Les départements Health et Policy ont le plaisir de vous inviter à la présentation de l’ouvrage de Nichola Khan (Anthropologue et psychologue, Université de Brighton), Arc of the Journeyman. Afghan Migrants in England paru en 2020, University of Minnesota Press.
L’événement aura lieu le mercredi 15 juin 2022 de 16 heures à 17h30 en salle 2.122 du bâtiment Recherche Sud, Campus Condorcet, Aubervilliers.
Taking an empirical and imaginary field spanning Afghanistan, Pakistan, and England, it developed anthropological takes on mobility and immobility in relation to the transnational kinship obligations and everyday lives of Pashtun migrants. It showed how the burdens of four decades of war and exile fall unforgivingly on Afghan families and their remitting sons—whose enduring struggles, after many years, still enrich an inner archive of dreams, fears, rememberings, and anxieties.
A monumental achievement—of impressive, wide-ranging scholarship and original thinking, finely analyzed and sensitively portrayed. We have here the first full-length anthropological study of Afghan refugees, making this a vital and much-needed contribution. Through her richly historicized analysis of migrant life histories, fantasies, and even dreams, Nichola Khan collapses the past and the present and explodes received cartographies of Anglo–Afghan relations. — Kaveri Qureshi, University of Edinburgh.
Le livre de Nichola Khan a été nominé au prix 2021 AAA Society for Humanistic Anthropology Victor Turner Prize in Ethnographic Writing.
Modération : Betty Rouland (ICM, CSD, Département HEALTH) et Emeline Zougbédé (ICM, CSD, Département POLICY)
Lieu : 2.122 du bâtiment Recherche Sud, Campus Condorcet, Aubervilliers (Métro : ligne 12, station de métro ‘Front populaire’).
Format : Hybride, Participer à la réunion Zoom
Résumé détaillé :
Forty years of continuous war and conflict have made Afghans the largest refugee group in the world. This first full-scale ethnography of Afghan migrants in England examines the imprint of violence, displacement, kinship obligations, and mobility on the lives and work of Pashtun journeyman taxi drivers in Britain. The analysis is centered in the county of Sussex, site of Brighton’s orientalist Royal Pavilion, and the former home of colonial propagandist Rudyard Kipling. Nearly two decades of relationships and fieldwork provide a deep understanding of the everyday lives of Afghan migrants, who face unrelenting pressures to remit money to their struggling relatives in Pakistan and Afghanistan, adhere to traditional values, and resettle the wives and children they have left behind. Given Pakistan is the largest host country for Afghan refugees, the book also brings the political territory of Afghanistan firmly into the fold of South Asia. These foci shift us toward some fresh starting points, which the book develops through three organising frames : language and life, historical and temporal transformation, and movement and mobility.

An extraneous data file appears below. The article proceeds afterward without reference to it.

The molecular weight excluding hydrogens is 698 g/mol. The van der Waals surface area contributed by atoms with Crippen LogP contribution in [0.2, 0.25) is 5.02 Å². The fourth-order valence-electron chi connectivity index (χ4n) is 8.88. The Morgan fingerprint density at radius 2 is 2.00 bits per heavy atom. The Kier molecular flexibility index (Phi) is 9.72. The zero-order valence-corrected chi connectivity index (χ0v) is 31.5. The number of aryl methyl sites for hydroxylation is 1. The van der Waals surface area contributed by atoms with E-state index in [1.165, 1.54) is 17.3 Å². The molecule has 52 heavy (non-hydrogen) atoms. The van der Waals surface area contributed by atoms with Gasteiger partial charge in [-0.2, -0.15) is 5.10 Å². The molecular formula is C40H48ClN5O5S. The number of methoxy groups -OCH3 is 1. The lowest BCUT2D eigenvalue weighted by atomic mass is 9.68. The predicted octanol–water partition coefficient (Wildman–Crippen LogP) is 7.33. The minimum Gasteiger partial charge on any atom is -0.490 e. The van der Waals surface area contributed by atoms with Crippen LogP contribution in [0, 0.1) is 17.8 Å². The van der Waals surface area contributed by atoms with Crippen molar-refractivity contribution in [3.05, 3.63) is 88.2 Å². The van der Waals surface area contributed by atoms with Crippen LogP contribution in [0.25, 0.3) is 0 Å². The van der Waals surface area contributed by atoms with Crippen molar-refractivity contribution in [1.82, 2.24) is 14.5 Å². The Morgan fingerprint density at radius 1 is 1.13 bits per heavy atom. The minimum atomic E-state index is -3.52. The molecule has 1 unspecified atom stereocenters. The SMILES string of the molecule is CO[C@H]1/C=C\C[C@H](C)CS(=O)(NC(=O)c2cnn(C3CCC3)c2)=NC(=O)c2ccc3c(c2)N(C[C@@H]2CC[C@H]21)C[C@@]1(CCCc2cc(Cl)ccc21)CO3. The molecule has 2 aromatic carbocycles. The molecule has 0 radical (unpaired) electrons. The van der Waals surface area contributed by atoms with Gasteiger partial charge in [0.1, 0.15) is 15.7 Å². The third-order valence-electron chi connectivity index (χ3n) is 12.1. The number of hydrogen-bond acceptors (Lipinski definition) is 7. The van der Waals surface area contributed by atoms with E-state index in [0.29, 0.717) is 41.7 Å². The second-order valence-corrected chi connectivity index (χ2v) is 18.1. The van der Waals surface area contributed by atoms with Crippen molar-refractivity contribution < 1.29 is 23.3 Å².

First, the perspective of Afghans in England can disrupt stubborn asymmetries and concerns with Afghanistan as either humanitarianism’s deserving subject, or Europe’s threatening immigration problem : from an Orientalist view of a backward nation in permanent crisis, to refugee crises as forms of circular and traumatic repetition, or descent into chaos. Second, the focus on living history underpins some psychosocial harms, and political and economic rationalities working through the logic of exchange which impels migrants to cross the world in hopes of renewal—while remaining in ambivalent relation to their primary ties, affines, and cultural attachments. Third, analyzing the local and transnational movements of migrant taxi-drivers offers fresh insights into ways cultural knowledge is contingently constituted within the multivalent labor of moving (literally and symbolically) through life.
This kaleidoscopic narrative is enriched by the migrants’ stories and dreams, which take on extra significance among sleep-deprived taxi drivers. Khan chronicles the way these men rely on Pashto poems and aphorisms to make sense of what is strange or difficult to bear. She also attests to the pleasures of family and friends who are less demanding than kin back home—sharing connection and moments of joy in dance, excursions, picnics, and humorous banter. Khan views these men’s lives through the lens of movement—the arrival of friends and family, return visits to Pakistan, driving customers, the journey of remitting money overseas. Conversely, Khan describes the immobility of migrants who experience “stuckness” caused by unresponsive bureaucracies, chronic insecurity, or struggles with depression and other mental health conditions. Arc of the Journeyman expands and complicates current perceptions of Afghan migrants, offering a finely analyzed description of their lives and communities as a moving, contingent, and fully contemporary force.